Memory in a breath.
In the winter dark before dawn
you look at the man jumping on the jetty
and the other on board throwing to him
bundle after bundle of papers and magazines,
the silent cold at once filled
with busy breath-arrows:
in the boat arms in see-saw-like arcs
and on the jetty legs expertly bending
and supple forearms and hands slightly cupped.
In a glance you take in
the same wooden planks gnawed by salt and frost,
the flickering lights along the canal
and the same early, ready silence
suddenly filled with gestures and loud talk.
In an instant you are plunged
in your early workdays by the bridge, water pitch-dark
and on your skin the texture
of paper, plastic, cardboard and elastic
and fast fingers sorting out a beehive of things,
a chain of passing, swishing rims.
And whispers, jokes, yawns, routine-rites.
Breath of a hard, never ending time
that glitters now with this cloud of breath
as if it could just call you back:
hard time but hard to say
you wouldn’t do all that again,
maybe it’s the air’s eager heart,
hard to say you wouldn’t re-taste it all,
feet banging on the jetty to start with,
and most of all this puff of breath in front.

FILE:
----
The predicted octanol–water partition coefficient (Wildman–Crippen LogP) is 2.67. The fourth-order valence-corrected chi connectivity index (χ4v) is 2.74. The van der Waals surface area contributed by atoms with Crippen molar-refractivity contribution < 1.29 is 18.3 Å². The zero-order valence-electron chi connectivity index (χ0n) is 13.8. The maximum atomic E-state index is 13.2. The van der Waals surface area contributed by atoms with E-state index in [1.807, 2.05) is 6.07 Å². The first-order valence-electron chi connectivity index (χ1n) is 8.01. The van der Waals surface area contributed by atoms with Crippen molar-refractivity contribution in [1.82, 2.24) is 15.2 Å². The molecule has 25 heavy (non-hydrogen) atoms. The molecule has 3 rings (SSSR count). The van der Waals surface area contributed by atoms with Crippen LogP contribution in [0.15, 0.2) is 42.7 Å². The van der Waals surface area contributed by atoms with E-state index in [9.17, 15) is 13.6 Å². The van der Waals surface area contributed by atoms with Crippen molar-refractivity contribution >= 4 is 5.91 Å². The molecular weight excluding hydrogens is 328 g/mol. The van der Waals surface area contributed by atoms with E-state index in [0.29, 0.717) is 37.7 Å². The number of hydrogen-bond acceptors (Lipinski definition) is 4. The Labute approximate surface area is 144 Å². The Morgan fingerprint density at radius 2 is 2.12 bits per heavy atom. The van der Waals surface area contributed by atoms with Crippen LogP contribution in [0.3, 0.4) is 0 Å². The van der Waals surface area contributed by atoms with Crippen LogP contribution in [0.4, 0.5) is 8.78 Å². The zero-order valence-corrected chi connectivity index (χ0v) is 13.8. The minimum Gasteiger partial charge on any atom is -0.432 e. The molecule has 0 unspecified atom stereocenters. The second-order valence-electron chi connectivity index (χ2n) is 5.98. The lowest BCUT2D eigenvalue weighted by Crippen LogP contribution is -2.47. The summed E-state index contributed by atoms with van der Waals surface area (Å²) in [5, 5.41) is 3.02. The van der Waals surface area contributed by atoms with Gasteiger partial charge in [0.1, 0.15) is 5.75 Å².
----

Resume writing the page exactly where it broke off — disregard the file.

It was in the late 70's. I was working at the Venice post-office, a three-month job helping the postmen to deliver their post. I was working in the meantime for the final papers for my degree at the University. My job at the post office consisted in waiting and helping for the post to be collected and with a boat delivering huge parcels of letters to various strategic places in Venice, markets etc, even a nunnery...so that the postmen, their bags already loaded with letters to the brim, could find the other letters along their routes not having in this way to make another round. It was a good job for me, I had learned the routes and the twenty or so strategic locations better than any other boy so I could always leave by boat giving instructions to the boatman and other younger boys helping me. The Venetian canals and logoon were my home. Today I passed by the Rialto bridge, it was the point of departure. I looked at the door from where I had left every morning for three months more than thirty years before: another life.